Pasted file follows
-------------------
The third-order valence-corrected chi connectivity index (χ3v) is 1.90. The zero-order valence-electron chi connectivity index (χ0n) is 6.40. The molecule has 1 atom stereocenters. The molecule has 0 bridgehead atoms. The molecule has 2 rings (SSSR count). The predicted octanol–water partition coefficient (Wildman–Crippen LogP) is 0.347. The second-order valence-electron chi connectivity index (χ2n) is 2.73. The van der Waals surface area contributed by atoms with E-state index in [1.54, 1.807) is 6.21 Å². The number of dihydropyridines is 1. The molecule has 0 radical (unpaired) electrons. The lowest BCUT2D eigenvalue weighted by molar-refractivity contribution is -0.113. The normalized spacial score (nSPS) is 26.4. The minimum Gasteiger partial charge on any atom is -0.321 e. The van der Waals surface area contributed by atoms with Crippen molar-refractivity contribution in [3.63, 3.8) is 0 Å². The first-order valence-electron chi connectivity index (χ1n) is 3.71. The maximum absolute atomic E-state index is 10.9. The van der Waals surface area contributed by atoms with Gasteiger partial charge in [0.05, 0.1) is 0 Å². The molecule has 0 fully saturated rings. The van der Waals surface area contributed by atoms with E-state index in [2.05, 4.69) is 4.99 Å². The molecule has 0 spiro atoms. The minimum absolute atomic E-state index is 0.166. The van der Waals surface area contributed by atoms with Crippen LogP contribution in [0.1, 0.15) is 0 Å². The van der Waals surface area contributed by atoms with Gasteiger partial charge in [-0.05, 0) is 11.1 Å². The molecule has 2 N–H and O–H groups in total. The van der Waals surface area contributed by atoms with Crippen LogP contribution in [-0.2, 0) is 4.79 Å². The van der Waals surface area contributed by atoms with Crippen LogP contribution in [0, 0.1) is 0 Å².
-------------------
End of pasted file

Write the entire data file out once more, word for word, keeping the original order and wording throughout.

The third-order valence-corrected chi connectivity index (χ3v) is 1.90. The zero-order valence-electron chi connectivity index (χ0n) is 6.40. The molecule has 1 atom stereocenters. The molecule has 0 bridgehead atoms. The molecule has 2 rings (SSSR count). The predicted octanol–water partition coefficient (Wildman–Crippen LogP) is 0.347. The second-order valence-electron chi connectivity index (χ2n) is 2.73. The van der Waals surface area contributed by atoms with E-state index in [1.54, 1.807) is 6.21 Å². The number of dihydropyridines is 1. The molecule has 0 radical (unpaired) electrons. The lowest BCUT2D eigenvalue weighted by molar-refractivity contribution is -0.113. The normalized spacial score (nSPS) is 26.4. The minimum Gasteiger partial charge on any atom is -0.321 e. The van der Waals surface area contributed by atoms with Crippen molar-refractivity contribution in [3.63, 3.8) is 0 Å². The first-order valence-electron chi connectivity index (χ1n) is 3.71. The maximum absolute atomic E-state index is 10.9. The van der Waals surface area contributed by atoms with Gasteiger partial charge in [0.05, 0.1) is 0 Å². The molecule has 0 fully saturated rings. The van der Waals surface area contributed by atoms with E-state index in [2.05, 4.69) is 4.99 Å². The molecule has 0 spiro atoms. The minimum absolute atomic E-state index is 0.166. The van der Waals surface area contributed by atoms with Crippen LogP contribution in [0.1, 0.15) is 0 Å². The van der Waals surface area contributed by atoms with Gasteiger partial charge in [-0.05, 0) is 11.1 Å². The molecule has 2 N–H and O–H groups in total. The van der Waals surface area contributed by atoms with Crippen LogP contribution in [-0.2, 0) is 4.79 Å². The van der Waals surface area contributed by atoms with Crippen LogP contribution in [0, 0.1) is 0 Å².